(It is clear that Rachel let go of her breath and died - later, Isaac breathed his last and was simply counted among the dead of his people)
(BSEP) Gen 35:16 [And Jacob removed from Baethel, and pitched his tent beyond the tower of Gader,] and it came to pass when he drew nigh to Chabratha, to enter into Ephratha, Rachel travailed; and in her travail she was in hard labour. Gen 35:17 And it came to pass in her hard labour, that the midwife said to her, Be of good courage, for thou shalt also have this son. Gen 35:18 And it came to pass in her giving up the ghost [gâva‛] (for she was dying), that she called his name, The son of my pain; but his father called his name Benjamin. Gen 35:19 So Rachel died, and was buried in the way of the course of Ephratha, this is Bethleem. Gen 35:20 And Jacob set up a pillar on her tomb; this is the pillar on the tomb of Rachel, until this day.
... Gen 35:28 And the days of Isaac which he lived were an hundred and eighty years. Gen 35:29 And Isaac gave up the ghost [gâva‛] and died, and was laid to his family, old and full of days; and Esau and Jacob his sons buried him.
A primitive root; to breathe out, that is, (by implication) expire: - die, be dead, give up the ghost, perish.
(The overall narrative is still the same with Brenton's Septuagint except the word, "ghost". Here is where man has stepped in and introduced error. Please notice, the meaning is still, "breath", but the English translators who worked on this version of the Septuagint used "ghost". Ghost can also mean a disembodied apparition, or specter; very pagan terms that connote a belief in which dead people are said to haunt the living. This has absolutely no place in Judaeo-Christianity. It is demonic and is referred to in Scripture as "necromancy"; or, conjuring up the dead for some sort of communication or hidden reason. Later on, we'll see King Saul does this very thing with the Witch of Endor!
Have you thought about what happens when someone says; "Dear old Mom is looking down from Heaven at us and taking care of us through Jesus!" Folks, this is SIN! It is the promotion of necromancy! Why do you think the Roman Catholic Church says you can pray to deceased relatives and saints, asking for help? It's paganism, pure and simple! It's wrong!
But wait a moment, Tiger! Wasn't the Septuagint written by Jews? Yes indeed! But the Brenton Septuagint is the most respected version in the Christian world. You see, the Christian scholars have re-translated the Septuagint many times. This is why I showed the Hebrew transliteration. It still means "breath"!)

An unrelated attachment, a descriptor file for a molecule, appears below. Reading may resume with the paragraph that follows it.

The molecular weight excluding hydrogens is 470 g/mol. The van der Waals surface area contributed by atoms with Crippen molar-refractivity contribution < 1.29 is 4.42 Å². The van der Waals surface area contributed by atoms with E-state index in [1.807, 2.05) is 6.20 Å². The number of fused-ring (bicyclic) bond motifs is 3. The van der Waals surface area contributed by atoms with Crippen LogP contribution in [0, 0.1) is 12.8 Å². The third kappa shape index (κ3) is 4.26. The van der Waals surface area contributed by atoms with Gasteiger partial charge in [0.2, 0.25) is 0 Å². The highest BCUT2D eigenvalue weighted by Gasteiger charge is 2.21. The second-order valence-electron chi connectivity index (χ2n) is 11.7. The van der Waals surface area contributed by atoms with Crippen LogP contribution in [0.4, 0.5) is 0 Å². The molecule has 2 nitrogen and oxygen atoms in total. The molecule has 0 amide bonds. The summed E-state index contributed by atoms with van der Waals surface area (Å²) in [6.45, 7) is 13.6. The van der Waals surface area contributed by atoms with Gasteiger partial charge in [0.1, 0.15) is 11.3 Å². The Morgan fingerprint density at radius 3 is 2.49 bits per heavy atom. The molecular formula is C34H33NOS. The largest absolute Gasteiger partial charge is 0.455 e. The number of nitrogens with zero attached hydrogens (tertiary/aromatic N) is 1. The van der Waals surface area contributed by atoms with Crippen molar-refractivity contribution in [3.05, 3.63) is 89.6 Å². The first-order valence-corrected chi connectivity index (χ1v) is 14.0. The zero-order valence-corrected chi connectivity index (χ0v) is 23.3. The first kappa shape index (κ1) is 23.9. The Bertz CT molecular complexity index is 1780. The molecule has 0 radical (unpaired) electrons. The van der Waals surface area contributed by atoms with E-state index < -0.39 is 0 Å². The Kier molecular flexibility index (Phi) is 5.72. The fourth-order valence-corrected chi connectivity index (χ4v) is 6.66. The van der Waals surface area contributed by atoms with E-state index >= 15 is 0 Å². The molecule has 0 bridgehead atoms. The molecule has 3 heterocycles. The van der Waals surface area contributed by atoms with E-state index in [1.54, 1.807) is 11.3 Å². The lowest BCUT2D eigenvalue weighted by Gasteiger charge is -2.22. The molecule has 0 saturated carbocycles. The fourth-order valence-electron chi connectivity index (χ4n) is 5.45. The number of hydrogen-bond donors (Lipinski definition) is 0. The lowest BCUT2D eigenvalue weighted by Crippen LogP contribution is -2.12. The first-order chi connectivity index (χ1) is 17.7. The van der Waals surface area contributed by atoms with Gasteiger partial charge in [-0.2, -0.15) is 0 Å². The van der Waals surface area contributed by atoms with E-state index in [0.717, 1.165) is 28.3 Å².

(NASB) Gen 35:16 Then they journeyed from Bethel; and when there was still some distance to go to Ephrath, Rachel began to give birth and she suffered severe labor. Gen 35:17 When she was in severe labor the midwife said to her, "Do not fear, for now you have another son." Gen 35:18 It came about as her soul [nephesh] was departing (for she died), that she named him Ben-oni; but his father called him Benjamin. Gen 35:19 So Rachel died and was buried on the way to Ephrath (that is, Bethlehem). Gen 35:20 Jacob set up a pillar over her grave; that is the pillar of Rachel's grave to this day.
... Gen 35:28 Now the days of Isaac were one hundred and eighty years. Gen 35:29 Isaac breathed his last and died and was gathered to his people, an old man of ripe age; and his sons Esau and Jacob buried him.
From H5314; properly a breathing creature, that is, animal or (abstractly) vitality; used very widely in a literal, accommodated or figurative sense (bodily or mental): - any, appetite, beast, body, breath, creature, X dead (-ly), desire, X [dis-] contented, X fish, ghost, + greedy, he, heart (-y), (hath, X jeopardy of) life (X in jeopardy), lust, man, me, mind, mortality, one, own, person, pleasure, (her-, him-, my-, thy-) self, them (your) -selves, + slay, soul, + tablet, they, thing, (X she) will, X would have it.
(It is clear that Rachel let go of her breath and died - later, Isaac
breathed his last and was simply counted among the dead of his people)
Guys, hopefully this one has been of interest! So far, I have not seen any definitive declaration that a person dying goes anywhere. What we have seen is that our breath, spirit, ruach, nephesh, etc. leaves us and we expire. As always, I'll keep looking, as long as I have breath!